Kim is believed to have studied in public schools in Switzerland disguised as the son of a North Korean diplomat from 1996 until at least 2000. The classes were taught in German, and Kim struggled with the language. A video recorded at the time shows him uncomfortably tapping a tambourine in a music class.
There is evidence that Kim’s time as a youth in Europe, and perhaps elsewhere, left an impression. In his memoir, Fujimoto recalled conversations with Kim as a teenager in which the future leader expressed frustration with power shortages at home and marveled at overseas department stores. Kim suggested that North Korea should learn from China’s market-oriented economic policies, Fujimoto wrote.
Such accounts have left some analysts hopeful.
“When the time comes, Kim Jong Un is expected to adopt policies that will ease his country’s isolation and embrace good things from the West,” Paik Hak-soon, a North Korea expert at the Sejong Institute, a think tank outside Seoul, said in a paper on Kim’s leadership published in February.
But first came what South Korean officials have called a “reign of terror.”
After his father’s death, Kim’s hold on power is believed to have been precarious. Outside North Korea, many assumed he was the supreme leader in name only, with real power in the hands of Jang Song Thaek, his uncle and regent.
Jang appeared to help his nephew carry out a systematic purge, replacing many of the nation’s most powerful generals and bureaucrats, according to South Korean intelligence officials.
But two years into his rule, Kim moved against his uncle, too, arranging for him to be arrested by uniformed officers during a Politburo meeting while hundreds of party delegates watched. Jang was executed on charges that included clapping “halfheartedly” when Kim entered the room and plotting to overthrow him.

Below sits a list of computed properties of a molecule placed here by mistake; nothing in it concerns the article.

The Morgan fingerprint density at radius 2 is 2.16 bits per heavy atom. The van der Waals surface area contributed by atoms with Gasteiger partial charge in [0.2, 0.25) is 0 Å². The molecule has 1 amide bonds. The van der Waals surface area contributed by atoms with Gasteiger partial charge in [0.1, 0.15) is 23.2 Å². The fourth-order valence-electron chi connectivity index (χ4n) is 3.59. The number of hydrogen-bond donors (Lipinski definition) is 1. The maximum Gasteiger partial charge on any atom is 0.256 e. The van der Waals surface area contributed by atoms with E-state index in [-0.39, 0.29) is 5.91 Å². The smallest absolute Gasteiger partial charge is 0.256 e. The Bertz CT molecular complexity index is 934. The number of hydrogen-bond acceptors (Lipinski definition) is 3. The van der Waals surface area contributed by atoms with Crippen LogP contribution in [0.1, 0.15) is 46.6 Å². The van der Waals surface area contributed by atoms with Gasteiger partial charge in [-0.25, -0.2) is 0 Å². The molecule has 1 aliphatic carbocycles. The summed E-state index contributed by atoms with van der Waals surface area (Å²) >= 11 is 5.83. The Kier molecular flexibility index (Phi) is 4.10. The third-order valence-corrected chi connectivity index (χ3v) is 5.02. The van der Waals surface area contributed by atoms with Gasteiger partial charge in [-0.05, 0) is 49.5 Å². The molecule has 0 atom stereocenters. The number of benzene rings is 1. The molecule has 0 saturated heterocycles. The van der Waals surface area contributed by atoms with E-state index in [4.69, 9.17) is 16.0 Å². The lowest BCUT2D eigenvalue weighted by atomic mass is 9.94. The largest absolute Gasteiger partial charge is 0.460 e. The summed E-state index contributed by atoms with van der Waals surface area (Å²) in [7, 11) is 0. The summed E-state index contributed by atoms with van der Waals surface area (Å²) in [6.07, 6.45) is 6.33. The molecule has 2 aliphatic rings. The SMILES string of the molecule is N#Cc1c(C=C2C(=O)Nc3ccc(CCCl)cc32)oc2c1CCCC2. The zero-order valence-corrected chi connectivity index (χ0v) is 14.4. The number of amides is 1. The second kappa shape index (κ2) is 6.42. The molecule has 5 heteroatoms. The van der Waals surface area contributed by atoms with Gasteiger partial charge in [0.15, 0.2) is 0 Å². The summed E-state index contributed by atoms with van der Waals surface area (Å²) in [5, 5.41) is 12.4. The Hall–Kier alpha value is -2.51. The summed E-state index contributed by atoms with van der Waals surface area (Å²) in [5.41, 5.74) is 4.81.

In total, since taking power, Kim is believed to have executed more than 140 senior officials.
“He moved quickly and ruthlessly,” said Daniel A. Pinkston, a Seoul-based expert in international relations at Troy University in Alabama. “I think most people did not expect a man so young to be so proficient at managing his dictatorship.”
Kim has improved access to food and goods by allowing more market activities. He has also launched a building boom in Pyongyang, where the most loyal citizens are allowed to live.
But conditions remain dismal outside the showcase capital, and further growth may require an end to the sanctions that limit the North’s ability to trade with the world. And that would mean giving up the nuclear program.
Kim, however, appears to see the problem differently. More than 30,000 North Koreans have fled since the famine of the 1990s, and defectors say he must keep the country isolated because he is afraid of it being swallowed by the South.
That is where the nuclear arsenal comes in. His government has argued that it needs nuclear arms to protect itself from being toppled like others who gave up weapons of mass destruction; the state news media has pointed to Moammar Gadhafi and Saddam Hussein.
But the North has also said it hopes to use nuclear arms to force the world, including the United States, to accept it as a full member of the international community on its terms.
“Kim Jong Un is here to rule for decades, playing the long game,” said Koh, the Dongguk University professor. “Over time, he believes that the world will have no option but to accept his country as a nuclear power.”